Stepping up to the plate, or easel as it were, and shifting gears into a "performing" artist, as in doing a drawing in public under the scrutinizing eyes of students always serves to remind me that one never really gets over stage fright. at least to a matter of degrees so that it's just simple, basic apprehension and you try to master your anxieties enough to do a live demo. For me at least there's always been a little voice, the inner critic ("oh I suck" "this doesn't look right" etc.), that eventually you learn to just ignore and override.
Overcoming or dealing with fear of failure, fear of rejection, fear of criticism, of not being good enough, of looking stupid in front of other people etc. is one of those aspects of creating that I think a Beginning Drawing class addresses on a psychological level that can really be a help in many other aspects of daily life - one of the multitude of incidental benefits to taking an art course that can ripple out into other areas (ie not just in the classroom but also at home and at work).
Right after this in-class exercise I went on to a local high school and gave a short demo to an art class on inking techniques, which meant again drawing while surrounded by a couple dozen people all scrutinizing every mark. Add to that my handicap of never quite seeming to be able to handle drawing while talking at the same time - sometimes with very amusing results. And I think that's also an important opportunity for a meta-lesson in not being afraid to screw up in front of people. It's important for especially students to know - and personally witness - how horribly wrong work can go sometimes, how that's part of the creative process. They need to know that even professionals botch things up, and that reworking and resurrecting is actually how one arrives at a finished product or piece. It doesn't just magically materialize out of thin air onto a piece of paper: that's why it's called artwork.
Demos like this always harken back to my waiter days: having the confidence (or simply just not caring anymore) waltzing up to a table full of complete strangers and doing the song + dance routine.
Many an artist I'm sure isn't naturally uninhibited - probably quite the opposite in fact, a bit more ingrown than normal, so the public persona when presenting is probably more of an overcompensation - a sort of managed panic.
One hopes it's inspiring to lead by example (good or bad), and if it's one thing I aim to overcome in both myself and others is to simply get over it - "it" being all these hangups mentioned earlier, abandon any pretext of pride or humility. Just do it, it is what it is. It can always be better, and sure as hell it can always be worse - believe me.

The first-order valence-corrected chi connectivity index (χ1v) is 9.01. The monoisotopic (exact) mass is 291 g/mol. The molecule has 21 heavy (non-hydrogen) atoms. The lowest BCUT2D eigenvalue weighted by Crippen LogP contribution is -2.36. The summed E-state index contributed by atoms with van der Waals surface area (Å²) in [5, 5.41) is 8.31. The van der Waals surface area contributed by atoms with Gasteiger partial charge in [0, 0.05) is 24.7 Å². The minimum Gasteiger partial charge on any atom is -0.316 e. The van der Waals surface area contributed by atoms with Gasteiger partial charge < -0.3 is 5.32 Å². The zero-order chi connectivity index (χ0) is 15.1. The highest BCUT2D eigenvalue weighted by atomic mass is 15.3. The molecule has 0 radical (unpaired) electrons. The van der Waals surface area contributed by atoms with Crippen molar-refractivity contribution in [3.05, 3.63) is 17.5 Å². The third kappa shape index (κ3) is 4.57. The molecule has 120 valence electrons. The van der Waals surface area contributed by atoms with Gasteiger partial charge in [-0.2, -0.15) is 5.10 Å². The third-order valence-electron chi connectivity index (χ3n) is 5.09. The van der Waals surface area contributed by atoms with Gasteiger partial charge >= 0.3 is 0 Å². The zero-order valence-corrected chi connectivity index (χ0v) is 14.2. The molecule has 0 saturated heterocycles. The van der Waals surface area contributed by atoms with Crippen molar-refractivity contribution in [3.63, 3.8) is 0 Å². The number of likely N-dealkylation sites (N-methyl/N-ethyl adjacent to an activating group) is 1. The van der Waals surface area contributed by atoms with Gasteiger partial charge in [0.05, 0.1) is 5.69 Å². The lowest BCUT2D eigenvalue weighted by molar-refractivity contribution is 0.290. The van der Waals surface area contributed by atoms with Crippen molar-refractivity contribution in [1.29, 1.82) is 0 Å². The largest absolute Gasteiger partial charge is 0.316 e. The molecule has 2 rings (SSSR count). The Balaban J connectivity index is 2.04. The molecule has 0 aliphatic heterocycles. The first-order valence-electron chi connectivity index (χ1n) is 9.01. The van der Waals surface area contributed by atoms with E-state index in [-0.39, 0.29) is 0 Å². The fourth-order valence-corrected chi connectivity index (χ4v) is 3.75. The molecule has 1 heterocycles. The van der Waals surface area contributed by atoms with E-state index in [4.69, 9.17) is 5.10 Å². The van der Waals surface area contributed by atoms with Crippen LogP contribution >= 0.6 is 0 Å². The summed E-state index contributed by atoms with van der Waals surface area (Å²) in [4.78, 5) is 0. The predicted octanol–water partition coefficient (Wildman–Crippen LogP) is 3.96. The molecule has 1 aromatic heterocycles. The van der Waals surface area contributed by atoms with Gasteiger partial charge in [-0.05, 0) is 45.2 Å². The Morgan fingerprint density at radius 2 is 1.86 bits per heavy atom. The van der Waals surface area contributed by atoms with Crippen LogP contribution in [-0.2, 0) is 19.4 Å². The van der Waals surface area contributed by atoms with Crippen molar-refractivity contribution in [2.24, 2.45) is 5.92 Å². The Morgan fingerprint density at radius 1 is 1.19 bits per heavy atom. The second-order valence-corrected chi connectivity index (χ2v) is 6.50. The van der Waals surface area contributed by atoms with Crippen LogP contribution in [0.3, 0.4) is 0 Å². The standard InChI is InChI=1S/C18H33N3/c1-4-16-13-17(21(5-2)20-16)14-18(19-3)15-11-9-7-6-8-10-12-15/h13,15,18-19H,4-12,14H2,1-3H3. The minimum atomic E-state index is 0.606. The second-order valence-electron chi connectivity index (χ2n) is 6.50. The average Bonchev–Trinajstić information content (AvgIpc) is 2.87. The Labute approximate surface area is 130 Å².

For the in-class exercise, after the demo, students take turns with 5-minute rotations using newsprint on an easel: the first minute is a light sketch in pencil of what the other person "really" looks like, then the second minute we start to work out and exaggerate the simple, basic underlying shapes, push by expansion and/or contraction the relationships between those shapes: eyes, ears, nose, mouth, hair, accouterments and attributes of personality. The third minute we pick up a stump of charcoal and, using the preliminary pencil sketch as a jumping-off point, further warp, mold and morph the features. We use a 3/4 profile, as a straight profile and head-on view might be simpler to work from, it's more revealing of subtle characteristics to shift the angle of the head slightly to one side or another. Plus this brings up another key element which I suggest they incorporate into their upcoming final piece for the class (a self-portrait, one option of which can be to do a caricature): really pushing the piece is what will distinguish it from a formal portrait. And there's no better way to literally illustrate personality than by making faces: faces are elastic, plastic - most portraits are so fixed and static... we are ALIVE. Lastly there is the omnipresent timer, which in this instance and with this particular exercise puts to point how speed, working FAST, is a method of bypassing the bullshit, circumventing that inner critic. This of course presents a mixed message coming off of the meticulously detailed pen + ink pieces we've been focusing on for the prior month (and the constant admonishments to "take the time to make your marks as it it will show").
Oh, and over the course of this session, much hilarity results... one additional, bonus meta-lesson in that it's always important to loosen up and have some fun (previous posts on this topic here and here). Something that's useful to always have in the back of one's mind when tackling the next few weeks of formal figure drawing using a model.
|Student sample (revenge is sweet)|